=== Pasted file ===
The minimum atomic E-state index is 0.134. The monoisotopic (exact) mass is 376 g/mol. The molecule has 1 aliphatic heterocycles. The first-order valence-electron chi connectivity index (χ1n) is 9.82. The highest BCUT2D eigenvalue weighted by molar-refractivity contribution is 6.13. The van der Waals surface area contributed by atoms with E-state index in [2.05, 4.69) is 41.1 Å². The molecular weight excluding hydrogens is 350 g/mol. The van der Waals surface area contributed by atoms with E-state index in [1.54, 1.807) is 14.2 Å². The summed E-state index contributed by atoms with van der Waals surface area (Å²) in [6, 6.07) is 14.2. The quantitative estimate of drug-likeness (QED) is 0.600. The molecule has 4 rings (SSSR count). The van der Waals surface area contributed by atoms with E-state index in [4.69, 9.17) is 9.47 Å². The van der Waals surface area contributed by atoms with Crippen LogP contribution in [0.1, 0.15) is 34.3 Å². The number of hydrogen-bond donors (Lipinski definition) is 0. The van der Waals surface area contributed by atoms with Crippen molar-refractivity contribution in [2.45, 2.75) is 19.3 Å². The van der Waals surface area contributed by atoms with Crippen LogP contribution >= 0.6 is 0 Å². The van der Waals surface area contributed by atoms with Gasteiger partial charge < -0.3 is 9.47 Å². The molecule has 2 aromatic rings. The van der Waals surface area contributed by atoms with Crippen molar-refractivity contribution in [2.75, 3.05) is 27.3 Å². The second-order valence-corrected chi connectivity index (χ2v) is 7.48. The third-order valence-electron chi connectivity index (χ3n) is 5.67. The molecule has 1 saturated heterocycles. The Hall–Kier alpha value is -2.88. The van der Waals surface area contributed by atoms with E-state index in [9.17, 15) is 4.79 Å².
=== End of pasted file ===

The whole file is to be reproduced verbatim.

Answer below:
The minimum atomic E-state index is 0.134. The monoisotopic (exact) mass is 376 g/mol. The molecule has 1 aliphatic heterocycles. The first-order valence-electron chi connectivity index (χ1n) is 9.82. The highest BCUT2D eigenvalue weighted by molar-refractivity contribution is 6.13. The van der Waals surface area contributed by atoms with E-state index in [2.05, 4.69) is 41.1 Å². The molecular weight excluding hydrogens is 350 g/mol. The van der Waals surface area contributed by atoms with E-state index in [1.54, 1.807) is 14.2 Å². The summed E-state index contributed by atoms with van der Waals surface area (Å²) in [6, 6.07) is 14.2. The quantitative estimate of drug-likeness (QED) is 0.600. The molecule has 4 rings (SSSR count). The van der Waals surface area contributed by atoms with E-state index in [4.69, 9.17) is 9.47 Å². The van der Waals surface area contributed by atoms with Crippen LogP contribution in [0.1, 0.15) is 34.3 Å². The number of hydrogen-bond donors (Lipinski definition) is 0. The van der Waals surface area contributed by atoms with Crippen molar-refractivity contribution in [2.45, 2.75) is 19.3 Å². The van der Waals surface area contributed by atoms with Crippen LogP contribution >= 0.6 is 0 Å². The van der Waals surface area contributed by atoms with Gasteiger partial charge < -0.3 is 9.47 Å². The molecule has 2 aromatic rings. The van der Waals surface area contributed by atoms with Crippen molar-refractivity contribution in [2.75, 3.05) is 27.3 Å². The second-order valence-corrected chi connectivity index (χ2v) is 7.48. The third-order valence-electron chi connectivity index (χ3n) is 5.67. The molecule has 1 saturated heterocycles. The Hall–Kier alpha value is -2.88. The van der Waals surface area contributed by atoms with E-state index in [9.17, 15) is 4.79 Å².